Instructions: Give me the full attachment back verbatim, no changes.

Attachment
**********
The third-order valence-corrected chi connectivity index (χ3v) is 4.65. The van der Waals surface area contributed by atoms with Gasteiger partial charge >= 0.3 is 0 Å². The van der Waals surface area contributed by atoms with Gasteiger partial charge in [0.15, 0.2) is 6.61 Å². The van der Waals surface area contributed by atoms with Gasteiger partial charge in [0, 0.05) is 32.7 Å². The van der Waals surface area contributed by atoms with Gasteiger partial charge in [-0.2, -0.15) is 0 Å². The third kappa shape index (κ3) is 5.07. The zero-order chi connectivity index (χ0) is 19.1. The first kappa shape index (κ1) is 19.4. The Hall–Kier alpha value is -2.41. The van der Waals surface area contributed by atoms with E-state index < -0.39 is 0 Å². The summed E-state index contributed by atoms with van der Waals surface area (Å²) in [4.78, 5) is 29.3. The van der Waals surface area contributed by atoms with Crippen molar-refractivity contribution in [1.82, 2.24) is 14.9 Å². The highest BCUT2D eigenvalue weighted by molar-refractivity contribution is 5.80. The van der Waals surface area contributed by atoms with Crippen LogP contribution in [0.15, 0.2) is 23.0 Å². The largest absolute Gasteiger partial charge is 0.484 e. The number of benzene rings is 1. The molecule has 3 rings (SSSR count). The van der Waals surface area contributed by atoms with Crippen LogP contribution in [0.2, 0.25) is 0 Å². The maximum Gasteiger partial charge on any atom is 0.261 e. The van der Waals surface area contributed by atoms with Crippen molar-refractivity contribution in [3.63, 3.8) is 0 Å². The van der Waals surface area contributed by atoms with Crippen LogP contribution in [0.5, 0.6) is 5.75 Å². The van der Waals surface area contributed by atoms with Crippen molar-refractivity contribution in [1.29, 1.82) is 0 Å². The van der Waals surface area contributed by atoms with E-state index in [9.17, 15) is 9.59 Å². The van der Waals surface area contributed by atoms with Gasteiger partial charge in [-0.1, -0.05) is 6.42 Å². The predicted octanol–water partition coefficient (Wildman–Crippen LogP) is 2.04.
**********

The third-order valence-corrected chi connectivity index (χ3v) is 4.65. The van der Waals surface area contributed by atoms with Gasteiger partial charge >= 0.3 is 0 Å². The van der Waals surface area contributed by atoms with Gasteiger partial charge in [0.15, 0.2) is 6.61 Å². The van der Waals surface area contributed by atoms with Gasteiger partial charge in [0, 0.05) is 32.7 Å². The van der Waals surface area contributed by atoms with Gasteiger partial charge in [-0.2, -0.15) is 0 Å². The third kappa shape index (κ3) is 5.07. The zero-order chi connectivity index (χ0) is 19.1. The first kappa shape index (κ1) is 19.4. The Hall–Kier alpha value is -2.41. The van der Waals surface area contributed by atoms with E-state index < -0.39 is 0 Å². The summed E-state index contributed by atoms with van der Waals surface area (Å²) in [4.78, 5) is 29.3. The van der Waals surface area contributed by atoms with Crippen molar-refractivity contribution in [1.82, 2.24) is 14.9 Å². The highest BCUT2D eigenvalue weighted by molar-refractivity contribution is 5.80. The van der Waals surface area contributed by atoms with Crippen LogP contribution in [0.15, 0.2) is 23.0 Å². The largest absolute Gasteiger partial charge is 0.484 e. The number of benzene rings is 1. The molecule has 3 rings (SSSR count). The van der Waals surface area contributed by atoms with Crippen LogP contribution in [0.2, 0.25) is 0 Å². The maximum Gasteiger partial charge on any atom is 0.261 e. The van der Waals surface area contributed by atoms with Crippen molar-refractivity contribution in [3.63, 3.8) is 0 Å². The van der Waals surface area contributed by atoms with Crippen LogP contribution in [0.5, 0.6) is 5.75 Å². The van der Waals surface area contributed by atoms with Crippen molar-refractivity contribution in [1.29, 1.82) is 0 Å². The van der Waals surface area contributed by atoms with E-state index in [9.17, 15) is 9.59 Å². The van der Waals surface area contributed by atoms with Gasteiger partial charge in [-0.1, -0.05) is 6.42 Å². The predicted octanol–water partition coefficient (Wildman–Crippen LogP) is 2.04.